**all patients with cancer-associated hypercalcemia should receive treatment with bisphosphonates since the 'first line' therapy (above) cannot be continued indefinitely nor is it without risk. Further, even if the 'first line' therapy has been effective, it is a virtual certainty that the hypercalcemia will recur in the patient with hypercalcemia of malignancy. Use of bisphoponates in such circumstances, then, becomes both therapeutic and preventative
**patients in renal failure and hypercalcemia should have a risk-benefit analysis before being given bisphosphonates, since they are relatively contraindicated in renal failure.

*Calcitonin blocks bone resorption and also increases urinary calcium excretion by inhibiting renal calcium reabsorption
**Usually used in life-threatening hypercalcemia along with rehydration, diuresis, and bisphosphonates
**Helps prevent recurrence of hypercalcemia
**Dose is 4 Units per kg via subcutaneous or intramuscular route every 12 hours, usually not continued indefinitely

Other therapies

*rarely used, or used in special circumstances
**plicamycin inhibits bone resorption (rarely used)
**gallium nitrate inhibits bone resorption and changes structure of bone crystals (rarely used)
**glucocorticoids increase urinary calcium excretion and decrease intestinal calcium absorption
***no effect in calcium level in normal or 1' hyperparathyroidism
***effective in hypercalcemia due to osteolytic malignancies (multiple myeloma, leukemia, Hodgkin's lymphoma, carcinoma of the breast) due to antitumor properties
***also effective in hypervitaminosis D and sarcoidosis
**dialysis usually used in severe hypercalcemia complicated by renal failure. Supplemental phosphate should be monitored and added if necessary
**phosphate therapy can correct the hypophosphatemia in the face of hypercalcemia and lower serum calcium

ee also

*Calcium metabolism
*Dent's Disease
*Hypocalcaemia
*Electrolyte disturbance
*Disorders of calcium metabolism
*ATC code V03#V03AG Drugs for treatment of hypercalcemia


Wikimedia Foundation. 2010.

Look at other dictionaries:

  • hypercalcaemia — n. the presence in the blood of an abnormally high concentration of calcium. There are many causes, including excessive ingestion of vitamin D, overactivity of the parathyroid glands, and malignant disease. Malignant hypercalcaemia results from… …   The new mediacal dictionary

  • hypercalcaemia — n. the presence in the blood of an abnormally high concentration of calcium. Idiopathic hypercalcaemia is a congenital condition associated with mental retardation and heart defects. Hypercalcaemia can also be caused by excessive ingestion of… …   Medical dictionary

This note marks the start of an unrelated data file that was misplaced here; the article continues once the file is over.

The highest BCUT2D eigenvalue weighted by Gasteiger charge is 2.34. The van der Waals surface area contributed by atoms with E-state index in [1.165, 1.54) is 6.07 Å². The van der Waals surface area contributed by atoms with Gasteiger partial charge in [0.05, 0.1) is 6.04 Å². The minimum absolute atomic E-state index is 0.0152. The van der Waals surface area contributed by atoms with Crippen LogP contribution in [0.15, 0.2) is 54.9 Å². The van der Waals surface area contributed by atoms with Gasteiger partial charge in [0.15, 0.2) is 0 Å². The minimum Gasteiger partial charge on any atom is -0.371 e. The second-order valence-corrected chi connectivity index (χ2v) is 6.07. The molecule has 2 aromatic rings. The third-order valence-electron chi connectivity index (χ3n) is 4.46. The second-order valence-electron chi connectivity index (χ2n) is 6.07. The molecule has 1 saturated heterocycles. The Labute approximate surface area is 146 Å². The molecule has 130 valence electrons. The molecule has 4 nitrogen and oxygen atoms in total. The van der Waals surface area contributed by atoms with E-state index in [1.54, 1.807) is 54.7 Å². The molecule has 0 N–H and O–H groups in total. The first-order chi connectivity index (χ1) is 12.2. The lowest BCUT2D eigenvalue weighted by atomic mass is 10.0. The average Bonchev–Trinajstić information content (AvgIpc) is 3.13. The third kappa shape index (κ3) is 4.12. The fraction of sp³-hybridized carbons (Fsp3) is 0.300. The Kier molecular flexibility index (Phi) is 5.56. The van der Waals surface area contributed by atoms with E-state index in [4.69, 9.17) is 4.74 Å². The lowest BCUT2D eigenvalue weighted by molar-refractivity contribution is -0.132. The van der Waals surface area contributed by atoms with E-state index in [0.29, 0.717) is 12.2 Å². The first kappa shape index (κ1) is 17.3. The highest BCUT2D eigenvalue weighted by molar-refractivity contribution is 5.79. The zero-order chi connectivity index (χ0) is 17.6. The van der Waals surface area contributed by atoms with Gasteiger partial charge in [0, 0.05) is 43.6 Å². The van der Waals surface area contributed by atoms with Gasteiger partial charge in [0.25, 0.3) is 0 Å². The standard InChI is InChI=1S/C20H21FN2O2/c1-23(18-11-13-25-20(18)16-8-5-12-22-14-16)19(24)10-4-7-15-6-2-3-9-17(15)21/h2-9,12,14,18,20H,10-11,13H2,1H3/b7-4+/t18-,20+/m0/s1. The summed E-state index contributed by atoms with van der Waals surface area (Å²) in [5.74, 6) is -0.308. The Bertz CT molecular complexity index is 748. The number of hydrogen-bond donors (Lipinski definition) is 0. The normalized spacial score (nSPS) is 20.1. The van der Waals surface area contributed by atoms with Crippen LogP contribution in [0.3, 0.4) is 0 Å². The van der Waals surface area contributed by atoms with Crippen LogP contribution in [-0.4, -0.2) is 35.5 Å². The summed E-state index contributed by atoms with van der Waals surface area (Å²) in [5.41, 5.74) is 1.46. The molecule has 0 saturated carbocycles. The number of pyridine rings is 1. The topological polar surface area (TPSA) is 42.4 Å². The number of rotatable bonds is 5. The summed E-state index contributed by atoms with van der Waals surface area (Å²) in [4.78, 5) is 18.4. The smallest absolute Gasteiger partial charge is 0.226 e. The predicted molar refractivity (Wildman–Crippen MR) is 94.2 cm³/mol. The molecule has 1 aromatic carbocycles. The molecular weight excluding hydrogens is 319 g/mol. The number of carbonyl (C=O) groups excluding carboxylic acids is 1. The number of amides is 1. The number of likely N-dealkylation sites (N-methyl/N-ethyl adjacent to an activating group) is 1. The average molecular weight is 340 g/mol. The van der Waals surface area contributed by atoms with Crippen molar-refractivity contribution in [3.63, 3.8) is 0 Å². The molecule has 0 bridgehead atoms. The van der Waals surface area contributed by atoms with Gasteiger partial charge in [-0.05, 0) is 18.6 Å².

• hypercalcaemia — n. abnormally high level of calcium in the blood (Medicine) …   English contemporary dictionary

  • hypercalcaemia — hy·per·cal·cae·mia …   English syllables

  • hypercalcaemia — noun the presence of abnormally high levels of calcium in the blood; usually the result of excessive bone resorption in hyperparathyroidism or Paget s disease • Syn: ↑hypercalcemia • Ant: ↑hypocalcemia (for: ↑hypercalcemia) • Hypernyms: ↑ …   Useful english dictionary

  • Anal sac adenocarcinoma — An anal sac adenocarcinoma is an uncommon and aggressive malignant tumor found in dogs that arises from the tissue of anal sac. At least one case has been reported in a cat. [cite journal |author=Mellanby R, Foale R, Friend E, Woodger N, Herrtage …   Wikipedia

  • Bladder stone (animal) — Bladder stones or uroliths are a common occurrence in animals, especially in domestic animals such as dogs and cats. The stones form in the urinary bladder in varying size and numbers secondary to infection, dietary influences, and genetics.… …   Wikipedia

  • Disorders of calcium metabolism — Classification and external resources Calcium ICD 10 E …   Wikipedia

  • Bisphosphonate — Basic structure of a bisphosphonate on top. To compare the structure of pyrophosphate below. Note the similarity in structure. Bisphosphonates (also called diphosphonates) are a class of drugs that prevent the loss of bone mass, used to treat… …   Wikipedia

  • Calcitriol — Systematic (IUPAC) name (1R,3S) 5 [2 [(1R,3aR,7aS) 1 [(2R) 6 hydroxy 6 methyl heptan 2 yl] 7a methyl 2,3,3a,5,6,7 hexahydro 1H inden 4 ylidene]ethylidene] 4 methylidene cyclohexane 1,3 diol …   Wikipedia


Share the article and excerpts

Direct link
Do a right-click on the link above
and select “Copy Link”

We are using cookies for the best presentation of our site. Continuing to use this site, you agree with this.